# Factors Affecting Reaction Rates

Digestive enzymes like maltase, amylase, protease, and lipase help break down the food we eat into tiny molecules that our body can use. Without these enzymes, it would take forever to digest our food, and we would starve to death. Enzymes are a great example of how we can speed up chemical reactions, which is measured by the rate of reaction. We can manipulate different factors to increase or decrease the rate of reaction, such as temperature, concentration, surface area, pressure, and catalysts. In this article, we'll explore these factors and how they affect the rate of reaction in chemistry.

## What is rate of reaction?

As we mentioned earlier, rate of reaction refers to how fast the reactants are used up or the products are formed in a chemical reaction. This is measured by the change in concentration of reactants or products over time. The units used to measure rate of reaction can vary, but they are typically expressed in moles per liter per second, or molar per second, or grams per second.

### Measuring rate of reaction

As we mentioned earlier, rate of reaction refers to how fast the reactants are used up or the products are formed in a chemical reaction. This is measured by the change in concentration of reactants or products over time. The units used to measure rate of reaction can vary, but they are typically expressed in moles per liter per second, or molar per second, or grams per second.

### Graphing rate of reaction

Once you've made your measurements, you can draw a graph and use it to find out the rate of the reaction at any specific time period. The graph will typically take the form of a curve. Here's an example that measures the volume of gas given off in a reaction:

You'll notice:

The curve is initially steep. This means the volume of gas given off changes rapidly. The initial rate of reaction is therefore very fast.The curve then levels off. This means that the rate of reaction slows down. When all of the reactants are used up, the reaction eventually stops. If we measure the change in mass, the graph looks slightly different. The curve starts off high and then gets lower. This is because mass is decreasing as some of the reactants turn into gaseous products and leave the system. To measure the overall rate of reaction, you divide the change in whatever you were measuring, be it mass or volume, by the time taken for the reaction. To find the rate of reaction at a specific point, you need to draw a tangent to the curve and calculate its gradient. You can find out more about this in Chemical Kinetics.

## What causes a reaction?

If you've read Collision Theory, you'll know that in order to react, particles need to collide with the correct orientation and sufficient energy. This energy is known as the activation energy. Activation energy is the minimum amount of energy needed to start a chemical reaction. It takes the symbol. The reaction between two particles is like a three-step process.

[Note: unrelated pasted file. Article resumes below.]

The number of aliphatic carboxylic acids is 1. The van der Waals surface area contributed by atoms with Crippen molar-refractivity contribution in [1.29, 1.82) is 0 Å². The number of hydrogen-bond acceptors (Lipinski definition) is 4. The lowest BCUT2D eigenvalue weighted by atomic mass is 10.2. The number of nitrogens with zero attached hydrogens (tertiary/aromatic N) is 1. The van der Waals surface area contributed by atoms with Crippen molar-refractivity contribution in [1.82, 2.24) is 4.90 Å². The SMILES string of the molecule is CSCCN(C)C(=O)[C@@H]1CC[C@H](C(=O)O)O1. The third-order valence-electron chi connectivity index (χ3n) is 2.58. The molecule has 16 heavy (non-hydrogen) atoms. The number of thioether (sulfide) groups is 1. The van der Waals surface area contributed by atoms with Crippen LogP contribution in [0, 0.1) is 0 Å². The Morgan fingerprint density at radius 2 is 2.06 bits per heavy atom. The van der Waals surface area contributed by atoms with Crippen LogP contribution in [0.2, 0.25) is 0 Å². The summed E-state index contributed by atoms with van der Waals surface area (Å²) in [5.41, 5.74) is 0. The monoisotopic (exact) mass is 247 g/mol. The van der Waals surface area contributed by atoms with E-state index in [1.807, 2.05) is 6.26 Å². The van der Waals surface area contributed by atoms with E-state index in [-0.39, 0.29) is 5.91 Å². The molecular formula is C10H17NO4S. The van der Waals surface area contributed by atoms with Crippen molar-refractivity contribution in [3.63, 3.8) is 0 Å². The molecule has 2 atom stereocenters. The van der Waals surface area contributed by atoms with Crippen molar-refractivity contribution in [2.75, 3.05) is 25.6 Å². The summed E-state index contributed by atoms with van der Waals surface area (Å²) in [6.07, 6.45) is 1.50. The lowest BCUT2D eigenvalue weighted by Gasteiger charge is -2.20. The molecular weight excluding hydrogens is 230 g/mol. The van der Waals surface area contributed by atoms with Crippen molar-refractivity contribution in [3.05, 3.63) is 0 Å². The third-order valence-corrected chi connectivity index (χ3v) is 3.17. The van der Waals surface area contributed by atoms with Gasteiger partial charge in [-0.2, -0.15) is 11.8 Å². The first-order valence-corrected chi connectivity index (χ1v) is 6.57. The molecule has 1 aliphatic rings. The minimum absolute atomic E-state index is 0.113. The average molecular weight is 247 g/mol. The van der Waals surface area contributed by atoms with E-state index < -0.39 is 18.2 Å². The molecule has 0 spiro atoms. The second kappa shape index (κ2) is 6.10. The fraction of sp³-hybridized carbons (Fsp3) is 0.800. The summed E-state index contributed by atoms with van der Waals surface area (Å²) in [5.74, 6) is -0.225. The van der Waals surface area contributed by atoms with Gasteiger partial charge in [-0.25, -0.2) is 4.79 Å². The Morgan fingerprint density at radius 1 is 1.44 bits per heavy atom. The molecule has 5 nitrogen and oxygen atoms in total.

Firstly, do they collide? Secondly, are they orientated in the correct way? Thirdly, do they have enough energy? If the answer is "no" at any stage of the process, then a reaction won't happen - it is as simple as that.

## What factors affect the rate of reaction?

So, in order to react, particles need to collide with the correct orientation and sufficient energy. Because the particles are constantly moving, we can't really control their orientation, but we can influence two other things: the rate of collisions and the energy of the particles. Any factors that affect these two variables will affect the rate of reaction. These include: Temperature Concentration Pressure Surface area The presence of a catalyst

### Temperature

Heating a system increases the energy of the particles, leading to an increase in the rate of collisions and the proportion of successful collisions. The activation energy is the minimum amount of energy required to start a chemical reaction, and heating a mixture increases the number of particles that meet or exceed this energy threshold. This is shown in a Maxwell-Boltzmann distribution graph, where the area under the graph to the right of the activation energy line represents the number of particles that meet or exceed the activation energy. Thus, increasing the temperature of a system not only increases the rate of collisions but also the proportion of successful collisions, leading to an overall increase in the rate of reaction.

### Concentration

When increasing the concentration of a solution, the number of solute particles in a particular volume increases, leading to an increase in the frequency of collisions between solute molecules and other reactants. This can be achieved by adding more solute and reducing the amount of solvent while keeping the overall volume constant. If one of the reactants is a solid, increasing the concentration of the solution still increases the rate of reaction as there is an increased chance of solute particles colliding and reacting with the solid. Overall, increasing the concentration of a solution leads to an increase in the rate of reaction, as long as other factors such as temperature and pressure remain constant.

Actually, increasing the concentration of some reactants doesn't always increase the rate of reaction. It all depends on the order of reactants for each particular species. For some species, when you double their concentration, you double the rate of reaction. For some species, doubling their concentration quadruples the rate of reaction. But for some species, doubling their concentration has no effect on the rate whatsoever. You can find out more about this in Rate Equations.

### Pressure

Increasing the pressure of a gas has much the same effect as increasing the concentration of a solution. In gases, pressure, volume, and number of particles are directly related. So, if you want to increase the pressure of a gas but keep its number of particles the same, you must decrease the volume. This results in a higher concentration of gaseous particles and increases the rate of reaction.

The pressure, volume, number of moles and temperature of a gas are all related by something called the gas constant, R. You can read more about it in Ideal Gas Law.